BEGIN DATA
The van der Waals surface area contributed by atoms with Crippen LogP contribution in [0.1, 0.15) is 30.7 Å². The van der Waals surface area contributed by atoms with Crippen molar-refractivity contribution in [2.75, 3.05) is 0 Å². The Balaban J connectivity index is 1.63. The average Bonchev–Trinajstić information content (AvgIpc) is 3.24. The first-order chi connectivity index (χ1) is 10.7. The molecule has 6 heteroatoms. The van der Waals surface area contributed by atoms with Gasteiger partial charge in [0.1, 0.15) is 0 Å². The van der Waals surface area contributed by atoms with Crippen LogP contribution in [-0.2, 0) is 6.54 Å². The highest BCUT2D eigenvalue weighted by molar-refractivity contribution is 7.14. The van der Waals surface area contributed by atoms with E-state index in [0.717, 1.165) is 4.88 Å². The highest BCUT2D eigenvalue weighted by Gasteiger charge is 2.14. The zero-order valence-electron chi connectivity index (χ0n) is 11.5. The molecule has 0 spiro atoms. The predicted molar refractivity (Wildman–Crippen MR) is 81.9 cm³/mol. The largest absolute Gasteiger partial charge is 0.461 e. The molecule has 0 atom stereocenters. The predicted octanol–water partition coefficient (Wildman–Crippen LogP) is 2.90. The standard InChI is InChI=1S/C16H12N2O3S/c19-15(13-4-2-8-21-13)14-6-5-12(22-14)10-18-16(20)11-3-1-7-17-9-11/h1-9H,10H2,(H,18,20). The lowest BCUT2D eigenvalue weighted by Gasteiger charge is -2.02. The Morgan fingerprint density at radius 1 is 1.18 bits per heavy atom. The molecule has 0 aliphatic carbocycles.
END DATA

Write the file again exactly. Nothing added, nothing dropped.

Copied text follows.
The van der Waals surface area contributed by atoms with Crippen LogP contribution in [0.1, 0.15) is 30.7 Å². The van der Waals surface area contributed by atoms with Crippen molar-refractivity contribution in [2.75, 3.05) is 0 Å². The Balaban J connectivity index is 1.63. The average Bonchev–Trinajstić information content (AvgIpc) is 3.24. The first-order chi connectivity index (χ1) is 10.7. The molecule has 6 heteroatoms. The van der Waals surface area contributed by atoms with Gasteiger partial charge in [0.1, 0.15) is 0 Å². The van der Waals surface area contributed by atoms with Crippen LogP contribution in [-0.2, 0) is 6.54 Å². The highest BCUT2D eigenvalue weighted by molar-refractivity contribution is 7.14. The van der Waals surface area contributed by atoms with E-state index in [0.717, 1.165) is 4.88 Å². The highest BCUT2D eigenvalue weighted by Gasteiger charge is 2.14. The zero-order valence-electron chi connectivity index (χ0n) is 11.5. The molecule has 0 spiro atoms. The predicted molar refractivity (Wildman–Crippen MR) is 81.9 cm³/mol. The largest absolute Gasteiger partial charge is 0.461 e. The molecule has 0 atom stereocenters. The predicted octanol–water partition coefficient (Wildman–Crippen LogP) is 2.90. The standard InChI is InChI=1S/C16H12N2O3S/c19-15(13-4-2-8-21-13)14-6-5-12(22-14)10-18-16(20)11-3-1-7-17-9-11/h1-9H,10H2,(H,18,20). The lowest BCUT2D eigenvalue weighted by Gasteiger charge is -2.02. The Morgan fingerprint density at radius 1 is 1.18 bits per heavy atom. The molecule has 0 aliphatic carbocycles.